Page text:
Kirshenbaum Aide Arrested, Cops Say Misezhnikov Tried to Flee

Aide to key suspect in growing Yisrael Beiteinu party scandal detained for allegedly taking bribes; former tourism minister prevented by police from leaving Israel.

Emil Salman

An aide to Deputy Interior Minister Faina Kirshenbaum, the key suspect in the burgeoning Yisrael Beiteinu corruption scandal, was arrested yesterday on suspicion of taking bribes and disrupting the investigation. The aide, Victoria Rabin, is suspected of destroying documents a few days before the investigation became public.

It was revealed yesterday that former Tourism Minister Stas Misezhnikov, who was also arrested on Wednesday morning, attempted to leave Israel earlier in the week, but was prevented from doing so by the Israel Police.

Police yesterday extended the remands on several arrested suspects, including Yair Geller, head of the Anti-Drug Authority. Police suspect Kirshenbaum of transferring large sums of money to the Anti-Drug Authority, which is allocated state funds, and then got back at least part of the money or other benefits she demanded. One way of doing so was allegedly by acquiring advertising space in the Russian-language newspapers at a much higher price than it ordinarily cost. Geller was responsible for buying space in the newspapers for ads warning of the dangers of drugs.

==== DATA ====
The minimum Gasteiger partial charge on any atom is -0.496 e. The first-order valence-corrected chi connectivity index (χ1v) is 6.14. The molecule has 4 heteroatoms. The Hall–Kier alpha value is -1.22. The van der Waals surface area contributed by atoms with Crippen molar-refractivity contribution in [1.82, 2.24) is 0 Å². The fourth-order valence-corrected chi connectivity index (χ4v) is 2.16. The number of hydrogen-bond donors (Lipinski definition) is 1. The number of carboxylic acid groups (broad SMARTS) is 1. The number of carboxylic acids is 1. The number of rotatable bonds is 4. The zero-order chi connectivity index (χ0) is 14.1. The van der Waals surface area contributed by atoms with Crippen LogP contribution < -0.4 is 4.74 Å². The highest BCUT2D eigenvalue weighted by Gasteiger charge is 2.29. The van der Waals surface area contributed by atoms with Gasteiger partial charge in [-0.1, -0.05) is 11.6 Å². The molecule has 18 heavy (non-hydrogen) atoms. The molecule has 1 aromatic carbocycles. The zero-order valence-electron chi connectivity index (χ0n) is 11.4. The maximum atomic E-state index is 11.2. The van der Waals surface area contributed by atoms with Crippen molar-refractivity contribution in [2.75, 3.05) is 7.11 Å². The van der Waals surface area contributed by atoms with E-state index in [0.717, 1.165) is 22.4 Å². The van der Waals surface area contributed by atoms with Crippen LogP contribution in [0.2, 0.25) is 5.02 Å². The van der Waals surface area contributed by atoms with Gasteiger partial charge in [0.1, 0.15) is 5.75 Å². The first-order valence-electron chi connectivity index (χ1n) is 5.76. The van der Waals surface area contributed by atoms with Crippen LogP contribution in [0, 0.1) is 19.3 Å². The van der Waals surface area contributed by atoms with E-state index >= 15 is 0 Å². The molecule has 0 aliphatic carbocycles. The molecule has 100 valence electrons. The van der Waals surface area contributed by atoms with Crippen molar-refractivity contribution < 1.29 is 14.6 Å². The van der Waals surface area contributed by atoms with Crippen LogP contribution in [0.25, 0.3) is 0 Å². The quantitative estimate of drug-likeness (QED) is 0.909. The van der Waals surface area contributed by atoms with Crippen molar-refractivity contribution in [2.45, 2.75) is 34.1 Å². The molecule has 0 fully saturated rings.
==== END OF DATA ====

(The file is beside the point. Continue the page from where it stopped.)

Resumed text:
Police are investigating the possibility that Kirshenbaum used Russian-language newspapers and polling companies, among other methods, to launder funds she received in the expanding bribery and money-laundering scandal involving numerous activists and members of the Yisrael Beiteinu party. Kirshenbaum allegedly demanded that the large sums of money she gave the authority be allocated for advertising in the Russian media.

Police are investigating whether the payment for the advertising space was inflated way beyond the price charged by other Russian-language papers. They suspect that part of the money ended up as cash in Kirshenbaum’s hands. They also suspect the money was used to buy favorable stories about Kirshenbaum and her party.

Kirshenbaum is also suspected of using public opinion polling companies for money. Among the suspects arrested in the scandal was Agriculture Ministry director-general Rami Cohen, it was revealed yesterday after a gag order was lifted.

Cohen’s remand was extended for eight days. His wife Batya was also arrested and subsequently released to house arrest for 10 days.

Cohen is suspected of giving Kirshenbaum bribes in 2010, as well as taking bribes while serving as director general of the Agriculture Ministry. Cohen is also suspected of using his position as director general to facilitate bribes between other officials.

Police say some 30 suspects illegally allocated funds to non-sanctioned organizations and laundered money through a shell company. They are also accused of granting personal favors and appointing cronies as well as engaging in bribery as middlemen for Kirshenbaum.